Paid promotions at least guarantee that your book will make some sort of appearance on a website, as opposed to investing exhaustive time into submitting your book to bloggers for review--they almost never review your book, let alone respond to your request, and even when they say they will, they almost always forget, or by the time your book is scheduled to reach the top of their queue, their blog will have mysteriously disappeared... I've seen some Kindle sites' paid promotions generate tens to hundreds of sales overnight, but victory is perpetually a flash in the pan. Sales always die down to where they were previously within the week.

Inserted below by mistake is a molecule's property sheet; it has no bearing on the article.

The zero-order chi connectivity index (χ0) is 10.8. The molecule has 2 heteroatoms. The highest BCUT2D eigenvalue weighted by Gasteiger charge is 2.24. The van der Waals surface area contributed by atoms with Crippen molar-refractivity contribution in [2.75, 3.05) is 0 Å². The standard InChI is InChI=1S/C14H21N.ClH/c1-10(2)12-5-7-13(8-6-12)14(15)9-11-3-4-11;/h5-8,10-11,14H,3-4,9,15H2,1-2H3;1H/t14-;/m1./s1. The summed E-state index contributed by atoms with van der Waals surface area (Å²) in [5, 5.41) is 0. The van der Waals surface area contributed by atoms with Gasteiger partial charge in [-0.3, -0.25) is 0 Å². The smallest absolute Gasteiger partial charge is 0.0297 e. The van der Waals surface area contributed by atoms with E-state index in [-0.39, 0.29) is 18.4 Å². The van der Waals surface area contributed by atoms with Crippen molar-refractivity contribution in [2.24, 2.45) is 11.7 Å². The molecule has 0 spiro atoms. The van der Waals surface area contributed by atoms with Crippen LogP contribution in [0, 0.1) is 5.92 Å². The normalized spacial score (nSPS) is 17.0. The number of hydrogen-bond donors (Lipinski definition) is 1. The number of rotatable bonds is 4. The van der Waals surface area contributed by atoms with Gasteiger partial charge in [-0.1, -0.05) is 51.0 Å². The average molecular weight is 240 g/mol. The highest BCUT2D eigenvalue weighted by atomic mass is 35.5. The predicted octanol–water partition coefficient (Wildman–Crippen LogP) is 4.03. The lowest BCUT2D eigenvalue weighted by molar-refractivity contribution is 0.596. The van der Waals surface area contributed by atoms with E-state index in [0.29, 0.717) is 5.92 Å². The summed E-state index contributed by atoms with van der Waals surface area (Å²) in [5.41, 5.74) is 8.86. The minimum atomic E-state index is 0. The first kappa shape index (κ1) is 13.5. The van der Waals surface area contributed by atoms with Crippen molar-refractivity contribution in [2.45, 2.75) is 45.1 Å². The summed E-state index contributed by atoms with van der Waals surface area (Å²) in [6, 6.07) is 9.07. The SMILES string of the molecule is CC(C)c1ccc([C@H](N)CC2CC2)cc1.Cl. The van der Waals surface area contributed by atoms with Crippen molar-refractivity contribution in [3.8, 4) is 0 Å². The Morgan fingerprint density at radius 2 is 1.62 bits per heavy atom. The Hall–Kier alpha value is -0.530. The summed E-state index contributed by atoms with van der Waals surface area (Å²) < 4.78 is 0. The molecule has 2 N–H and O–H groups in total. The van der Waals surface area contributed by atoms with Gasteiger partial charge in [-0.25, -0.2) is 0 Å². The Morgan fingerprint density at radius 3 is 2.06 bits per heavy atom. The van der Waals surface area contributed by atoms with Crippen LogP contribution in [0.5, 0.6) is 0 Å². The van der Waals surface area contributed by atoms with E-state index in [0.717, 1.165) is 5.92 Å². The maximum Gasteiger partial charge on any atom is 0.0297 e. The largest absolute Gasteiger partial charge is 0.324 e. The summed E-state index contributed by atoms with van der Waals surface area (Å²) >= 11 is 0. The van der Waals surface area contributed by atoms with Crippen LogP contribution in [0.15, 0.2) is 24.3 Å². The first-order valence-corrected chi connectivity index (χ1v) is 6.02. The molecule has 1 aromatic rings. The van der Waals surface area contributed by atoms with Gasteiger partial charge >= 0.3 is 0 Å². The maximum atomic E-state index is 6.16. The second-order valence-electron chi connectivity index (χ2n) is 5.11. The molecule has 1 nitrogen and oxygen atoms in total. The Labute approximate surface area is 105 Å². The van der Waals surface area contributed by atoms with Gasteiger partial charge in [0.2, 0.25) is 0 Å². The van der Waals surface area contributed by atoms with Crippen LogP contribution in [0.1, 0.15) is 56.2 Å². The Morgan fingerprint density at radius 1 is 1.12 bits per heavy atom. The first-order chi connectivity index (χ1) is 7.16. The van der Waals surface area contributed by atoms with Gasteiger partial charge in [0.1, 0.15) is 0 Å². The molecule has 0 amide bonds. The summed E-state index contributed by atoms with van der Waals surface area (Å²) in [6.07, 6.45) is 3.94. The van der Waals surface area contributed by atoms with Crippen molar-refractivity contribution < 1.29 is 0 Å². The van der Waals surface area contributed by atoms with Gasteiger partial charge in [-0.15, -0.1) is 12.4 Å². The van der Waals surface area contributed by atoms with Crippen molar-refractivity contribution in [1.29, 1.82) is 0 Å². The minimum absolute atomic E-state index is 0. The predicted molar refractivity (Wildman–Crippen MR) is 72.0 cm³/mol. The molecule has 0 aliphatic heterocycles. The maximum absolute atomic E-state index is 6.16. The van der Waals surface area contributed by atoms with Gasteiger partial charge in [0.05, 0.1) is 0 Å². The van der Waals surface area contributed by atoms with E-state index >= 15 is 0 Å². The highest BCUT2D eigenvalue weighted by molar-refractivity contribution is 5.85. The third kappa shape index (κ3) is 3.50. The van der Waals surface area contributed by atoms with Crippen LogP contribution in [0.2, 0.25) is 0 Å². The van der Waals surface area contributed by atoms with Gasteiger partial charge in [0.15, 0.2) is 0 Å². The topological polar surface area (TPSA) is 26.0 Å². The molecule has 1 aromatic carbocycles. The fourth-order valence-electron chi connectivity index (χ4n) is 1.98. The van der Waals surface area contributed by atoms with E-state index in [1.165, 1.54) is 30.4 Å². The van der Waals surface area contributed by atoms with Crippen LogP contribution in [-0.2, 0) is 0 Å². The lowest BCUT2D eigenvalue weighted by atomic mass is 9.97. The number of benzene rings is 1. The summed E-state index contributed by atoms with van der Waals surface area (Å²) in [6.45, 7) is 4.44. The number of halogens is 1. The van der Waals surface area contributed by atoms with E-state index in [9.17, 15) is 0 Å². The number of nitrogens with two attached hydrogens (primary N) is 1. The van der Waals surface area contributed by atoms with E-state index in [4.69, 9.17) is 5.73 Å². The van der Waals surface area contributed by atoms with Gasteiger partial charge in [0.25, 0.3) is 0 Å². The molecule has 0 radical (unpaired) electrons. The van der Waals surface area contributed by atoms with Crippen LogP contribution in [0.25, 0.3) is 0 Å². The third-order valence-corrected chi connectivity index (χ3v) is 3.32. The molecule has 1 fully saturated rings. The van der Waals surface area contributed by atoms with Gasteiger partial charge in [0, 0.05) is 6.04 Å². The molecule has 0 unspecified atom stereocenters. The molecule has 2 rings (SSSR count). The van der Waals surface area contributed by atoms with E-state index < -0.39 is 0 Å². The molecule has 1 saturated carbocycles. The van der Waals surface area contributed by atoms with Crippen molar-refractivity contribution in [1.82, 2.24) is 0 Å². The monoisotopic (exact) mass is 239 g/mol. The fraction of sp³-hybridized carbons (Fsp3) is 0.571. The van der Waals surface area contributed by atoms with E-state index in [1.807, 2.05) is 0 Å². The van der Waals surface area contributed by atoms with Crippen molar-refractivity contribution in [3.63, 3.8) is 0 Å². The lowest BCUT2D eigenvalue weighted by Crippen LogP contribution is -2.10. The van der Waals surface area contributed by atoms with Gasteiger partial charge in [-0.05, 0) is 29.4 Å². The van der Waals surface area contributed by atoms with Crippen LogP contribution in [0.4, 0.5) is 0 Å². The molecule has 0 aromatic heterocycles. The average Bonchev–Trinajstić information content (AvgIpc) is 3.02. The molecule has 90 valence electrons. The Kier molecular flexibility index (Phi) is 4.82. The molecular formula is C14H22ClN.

Best-selling author Kristen Lamb addresses the importance of writers focusing on writing in her blog entry The Five Mistakes Killing Self-Published Authors. "Even in traditional publishing," she says, "it usually takes about three books to gain traction. In traditional publishing, this takes three years because we are dealing with a publisher’s schedule. In self-publishing, we can make our own schedule, but it still takes THREE BOOKS MINIMUM. I know there are exceptions, but most self-published successes hit at about book three. The ability to offer multiple titles is a huge part of why John Locke became successful." Lamb also discusses the dangers of self-publishing before an author is ready, jumping in before understanding basic business principles, and misusing free campaigns.